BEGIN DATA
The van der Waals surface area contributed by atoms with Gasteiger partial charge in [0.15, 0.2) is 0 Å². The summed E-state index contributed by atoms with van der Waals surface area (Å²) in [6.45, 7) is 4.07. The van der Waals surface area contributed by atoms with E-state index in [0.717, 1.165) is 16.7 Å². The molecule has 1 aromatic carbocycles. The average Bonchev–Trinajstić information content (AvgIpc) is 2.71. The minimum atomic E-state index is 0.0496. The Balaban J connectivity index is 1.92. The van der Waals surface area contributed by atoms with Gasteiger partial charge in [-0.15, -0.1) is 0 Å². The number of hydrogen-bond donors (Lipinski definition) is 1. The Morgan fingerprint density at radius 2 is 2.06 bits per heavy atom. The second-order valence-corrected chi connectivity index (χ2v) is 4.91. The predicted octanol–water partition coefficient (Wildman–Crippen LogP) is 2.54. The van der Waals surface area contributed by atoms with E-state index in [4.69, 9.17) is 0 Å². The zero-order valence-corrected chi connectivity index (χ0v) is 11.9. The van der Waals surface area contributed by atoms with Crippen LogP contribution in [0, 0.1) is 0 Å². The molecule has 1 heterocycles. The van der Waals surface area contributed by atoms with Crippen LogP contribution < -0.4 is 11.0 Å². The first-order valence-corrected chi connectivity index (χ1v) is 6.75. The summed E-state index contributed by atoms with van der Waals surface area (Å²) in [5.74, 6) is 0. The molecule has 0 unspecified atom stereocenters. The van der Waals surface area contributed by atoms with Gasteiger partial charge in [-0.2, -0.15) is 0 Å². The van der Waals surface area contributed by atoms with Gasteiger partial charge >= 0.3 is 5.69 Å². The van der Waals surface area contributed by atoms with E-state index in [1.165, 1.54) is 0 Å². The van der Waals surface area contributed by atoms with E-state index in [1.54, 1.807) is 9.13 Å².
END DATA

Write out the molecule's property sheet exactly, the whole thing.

The van der Waals surface area contributed by atoms with Gasteiger partial charge in [0.15, 0.2) is 0 Å². The summed E-state index contributed by atoms with van der Waals surface area (Å²) in [6.45, 7) is 4.07. The van der Waals surface area contributed by atoms with E-state index in [0.717, 1.165) is 16.7 Å². The molecule has 1 aromatic carbocycles. The average Bonchev–Trinajstić information content (AvgIpc) is 2.71. The minimum atomic E-state index is 0.0496. The Balaban J connectivity index is 1.92. The van der Waals surface area contributed by atoms with Gasteiger partial charge in [-0.15, -0.1) is 0 Å². The number of hydrogen-bond donors (Lipinski definition) is 1. The Morgan fingerprint density at radius 2 is 2.06 bits per heavy atom. The second-order valence-corrected chi connectivity index (χ2v) is 4.91. The predicted octanol–water partition coefficient (Wildman–Crippen LogP) is 2.54. The van der Waals surface area contributed by atoms with E-state index in [4.69, 9.17) is 0 Å². The zero-order valence-corrected chi connectivity index (χ0v) is 11.9. The van der Waals surface area contributed by atoms with Crippen LogP contribution in [0, 0.1) is 0 Å². The molecule has 1 heterocycles. The van der Waals surface area contributed by atoms with Crippen LogP contribution < -0.4 is 11.0 Å². The first-order valence-corrected chi connectivity index (χ1v) is 6.75. The summed E-state index contributed by atoms with van der Waals surface area (Å²) in [5.74, 6) is 0. The molecule has 0 unspecified atom stereocenters. The van der Waals surface area contributed by atoms with Gasteiger partial charge in [-0.2, -0.15) is 0 Å². The van der Waals surface area contributed by atoms with Gasteiger partial charge >= 0.3 is 5.69 Å². The van der Waals surface area contributed by atoms with E-state index in [1.165, 1.54) is 0 Å². The van der Waals surface area contributed by atoms with E-state index in [1.54, 1.807) is 9.13 Å².